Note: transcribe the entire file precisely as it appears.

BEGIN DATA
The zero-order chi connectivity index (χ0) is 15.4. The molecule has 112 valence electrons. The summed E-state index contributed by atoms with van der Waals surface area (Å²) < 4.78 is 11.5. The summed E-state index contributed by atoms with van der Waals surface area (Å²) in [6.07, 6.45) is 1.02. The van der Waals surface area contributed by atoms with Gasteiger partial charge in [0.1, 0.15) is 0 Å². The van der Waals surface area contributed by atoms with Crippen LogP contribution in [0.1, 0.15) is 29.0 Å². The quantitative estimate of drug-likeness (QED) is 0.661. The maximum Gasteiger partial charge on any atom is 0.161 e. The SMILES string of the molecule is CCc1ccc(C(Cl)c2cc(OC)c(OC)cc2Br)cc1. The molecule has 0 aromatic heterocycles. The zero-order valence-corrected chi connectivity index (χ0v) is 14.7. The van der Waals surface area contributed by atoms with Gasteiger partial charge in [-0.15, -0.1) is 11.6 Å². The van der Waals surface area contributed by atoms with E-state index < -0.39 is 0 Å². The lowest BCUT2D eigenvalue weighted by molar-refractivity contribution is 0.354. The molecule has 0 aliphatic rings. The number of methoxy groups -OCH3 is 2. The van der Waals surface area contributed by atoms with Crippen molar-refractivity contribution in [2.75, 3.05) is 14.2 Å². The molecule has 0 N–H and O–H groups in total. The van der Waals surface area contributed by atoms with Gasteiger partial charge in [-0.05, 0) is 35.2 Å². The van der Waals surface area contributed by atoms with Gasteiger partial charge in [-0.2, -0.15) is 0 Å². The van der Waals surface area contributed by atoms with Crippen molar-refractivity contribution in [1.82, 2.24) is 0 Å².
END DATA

The zero-order chi connectivity index (χ0) is 15.4. The molecule has 112 valence electrons. The summed E-state index contributed by atoms with van der Waals surface area (Å²) < 4.78 is 11.5. The summed E-state index contributed by atoms with van der Waals surface area (Å²) in [6.07, 6.45) is 1.02. The van der Waals surface area contributed by atoms with Gasteiger partial charge in [0.1, 0.15) is 0 Å². The van der Waals surface area contributed by atoms with Crippen LogP contribution in [0.1, 0.15) is 29.0 Å². The quantitative estimate of drug-likeness (QED) is 0.661. The maximum Gasteiger partial charge on any atom is 0.161 e. The SMILES string of the molecule is CCc1ccc(C(Cl)c2cc(OC)c(OC)cc2Br)cc1. The molecule has 0 aromatic heterocycles. The zero-order valence-corrected chi connectivity index (χ0v) is 14.7. The van der Waals surface area contributed by atoms with Gasteiger partial charge in [-0.15, -0.1) is 11.6 Å². The van der Waals surface area contributed by atoms with E-state index < -0.39 is 0 Å². The lowest BCUT2D eigenvalue weighted by molar-refractivity contribution is 0.354. The molecule has 0 aliphatic rings. The number of methoxy groups -OCH3 is 2. The van der Waals surface area contributed by atoms with Crippen molar-refractivity contribution in [2.75, 3.05) is 14.2 Å². The molecule has 0 N–H and O–H groups in total. The van der Waals surface area contributed by atoms with Gasteiger partial charge in [-0.05, 0) is 35.2 Å². The van der Waals surface area contributed by atoms with Gasteiger partial charge in [-0.2, -0.15) is 0 Å². The van der Waals surface area contributed by atoms with Crippen molar-refractivity contribution in [1.82, 2.24) is 0 Å².